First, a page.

A rule of thumb when training surgeons is that they should do about 60 operations before considering themselves ready for prime time. For cataract surgery, the ideal practice count is over 100. But most schools have surgeons practice on 10 to 20 cadavers and then work under the guidance of a skilled surgeon in a real OR.

Even practicing on cadavers has drawbacks. Long exposures to the radiation from fluoroscopes could be hazardous to a surgeon's health.

Engineers at Simulution, Burnsville, Minn. (simulution.com) think they have a better way in a device that lets surgeons practice spinal operations, letting them develop expertise on a specific spinal implant in a realistic computer-based environment and with zero patient risk. The simulator lets surgeons acquire the skills using computer imagery and ‘artificial touch’ in a realistic environment.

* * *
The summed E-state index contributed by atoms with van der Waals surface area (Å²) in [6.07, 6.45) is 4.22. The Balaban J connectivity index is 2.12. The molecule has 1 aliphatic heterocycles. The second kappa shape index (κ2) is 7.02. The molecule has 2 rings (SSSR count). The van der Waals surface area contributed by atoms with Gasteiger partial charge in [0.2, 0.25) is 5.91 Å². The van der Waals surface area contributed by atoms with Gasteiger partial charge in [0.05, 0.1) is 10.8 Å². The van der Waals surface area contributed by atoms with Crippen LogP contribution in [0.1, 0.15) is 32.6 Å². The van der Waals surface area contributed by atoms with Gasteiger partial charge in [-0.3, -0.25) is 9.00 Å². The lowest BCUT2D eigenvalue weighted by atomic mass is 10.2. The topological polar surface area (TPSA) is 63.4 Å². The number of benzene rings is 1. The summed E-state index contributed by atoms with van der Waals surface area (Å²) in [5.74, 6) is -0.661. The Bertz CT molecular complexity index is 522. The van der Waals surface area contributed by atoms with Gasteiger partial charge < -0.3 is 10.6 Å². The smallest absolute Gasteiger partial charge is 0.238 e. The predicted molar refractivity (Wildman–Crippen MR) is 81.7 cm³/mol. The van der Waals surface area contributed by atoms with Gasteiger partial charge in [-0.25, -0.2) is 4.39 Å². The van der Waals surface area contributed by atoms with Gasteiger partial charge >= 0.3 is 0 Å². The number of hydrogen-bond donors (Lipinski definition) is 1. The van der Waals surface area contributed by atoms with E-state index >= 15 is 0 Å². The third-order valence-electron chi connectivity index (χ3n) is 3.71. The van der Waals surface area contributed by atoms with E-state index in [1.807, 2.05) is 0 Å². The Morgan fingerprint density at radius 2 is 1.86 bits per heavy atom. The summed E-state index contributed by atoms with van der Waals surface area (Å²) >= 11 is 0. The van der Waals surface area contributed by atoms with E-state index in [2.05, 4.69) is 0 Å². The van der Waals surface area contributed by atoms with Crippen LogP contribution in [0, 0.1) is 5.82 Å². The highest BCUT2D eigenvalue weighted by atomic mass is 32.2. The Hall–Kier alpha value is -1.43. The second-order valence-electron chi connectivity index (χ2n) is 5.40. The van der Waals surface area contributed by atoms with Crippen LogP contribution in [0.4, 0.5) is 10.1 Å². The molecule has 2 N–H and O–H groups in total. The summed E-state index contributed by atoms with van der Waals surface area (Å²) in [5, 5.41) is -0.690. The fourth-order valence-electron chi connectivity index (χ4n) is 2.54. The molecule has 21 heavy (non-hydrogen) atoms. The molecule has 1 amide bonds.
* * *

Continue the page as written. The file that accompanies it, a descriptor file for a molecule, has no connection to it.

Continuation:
The user interface for the orthopedic simulator is based on the Melerit TraumaVision platform, an interface for a widely used fluoroscope. During a simulation, a user steps on pedals to activate “radiation” and generate a fluoroscopic image on a screen as it would appear in an OR. The simulator uses haptic (simulates touch) devices and a software toolkit from SensAble Technologies Inc, Woburn, Mass., (sensable.com).

Surgeons in training hold a SensAble Phantom haptic device in place of surgical instruments, such as the canulation tool and screwdriver to tighten pedicle screws. As the surgeon tightens a screw, the Phantom resists the torque applied by surgeon, so they “feel” each step of a procedure, such as palpating a bone while looking at an X-ray view, inserting a needle into the bone, inserting a guide wire into the needle, and tightening a screw. After the simulated operation, the surgeon's performance is tallied and scored. Progress can be measured over several simulations.